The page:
F. O. B. DETROIT—Wessel Smitter— Harper ($2.50).
In the 63-year period from Samuel Butler's Erewhon to Charlie Chaplin's Modern Times, writers have thrown tons of literary monkey wrenches into capitalism's mass-production machinery—with about the same effect as a man kicking the sideboard he stubbed his toe on. Machine-hating writers still evoke sympathetic response, but another school has lately gained ground.
They see the fight between men and machines as the central drama of our time, but they think the solution lies in controlling machines, not hating them. The great industrial novel, they contend, will be written when men cease dreaming of such sentimentalities as a return to handicraft, a moratorium on inventions. Such a novel, they prophesy, will find its ideal subject in the automobile industry.
F. O. B. Detroit is one of the best novels that has been written on an automobile factory, but it gives small comfort to the latter school of thought. The story of an ex-lumberjack who hates the conveyer belt and dreams of going into the clam-digging business, it is the work of a University of Michigan graduate, now 44, who received "a sort of scholarship" in a large Detroit factory (presumably Ford's), fled to Southern California "to get away from the roar and thunder of the automatics in the factory and the climbing production figures on the big chart in the office."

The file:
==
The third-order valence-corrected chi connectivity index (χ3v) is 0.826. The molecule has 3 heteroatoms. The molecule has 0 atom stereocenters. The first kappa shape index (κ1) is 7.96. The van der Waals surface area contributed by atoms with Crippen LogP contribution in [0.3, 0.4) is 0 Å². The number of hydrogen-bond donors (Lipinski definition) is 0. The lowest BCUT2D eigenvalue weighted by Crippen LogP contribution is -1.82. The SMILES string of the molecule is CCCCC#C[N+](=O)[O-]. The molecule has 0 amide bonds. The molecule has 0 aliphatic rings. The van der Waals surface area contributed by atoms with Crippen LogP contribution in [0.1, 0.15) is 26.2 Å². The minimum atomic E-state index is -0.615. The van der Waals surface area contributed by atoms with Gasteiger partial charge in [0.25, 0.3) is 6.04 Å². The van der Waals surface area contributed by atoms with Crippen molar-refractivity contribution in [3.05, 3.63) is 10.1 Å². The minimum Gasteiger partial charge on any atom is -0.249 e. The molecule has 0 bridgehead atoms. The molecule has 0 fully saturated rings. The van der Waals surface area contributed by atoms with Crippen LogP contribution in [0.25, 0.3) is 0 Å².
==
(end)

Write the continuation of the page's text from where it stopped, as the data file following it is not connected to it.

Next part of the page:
Author Smitter tells a story strongly reminiscent of Steinbeck's Of Mice and Men. Says Big Russ, trying to entice his little pal Bennie (the narrator) to the woods and clam beds: "There'd be the smell of new clover hay and cornflowers in the air and by'n'by the fire would get low and go out and you'd see the fireflies . . . and way off somewhere —t'hell 'n' gone over the river—you'd hear a cowbell."
Few dreams have taken a worse beating than Russ's. He is always in bad, for fighting the pace of the assembly line (though earlier, running a crane, he complained his helpers were too slow); he marries a taxi-dancer who hates his rhapsodizing about clams as much as he hates conveyer belts; unemployment and a baby eat up his savings; his nerves go to pieces; his obsequious pal Bennie turns against him (why he tolerates Bennie, the human equivalent of a conveyer belt, is a puzzle); and an accident finally puts down his revolt for good.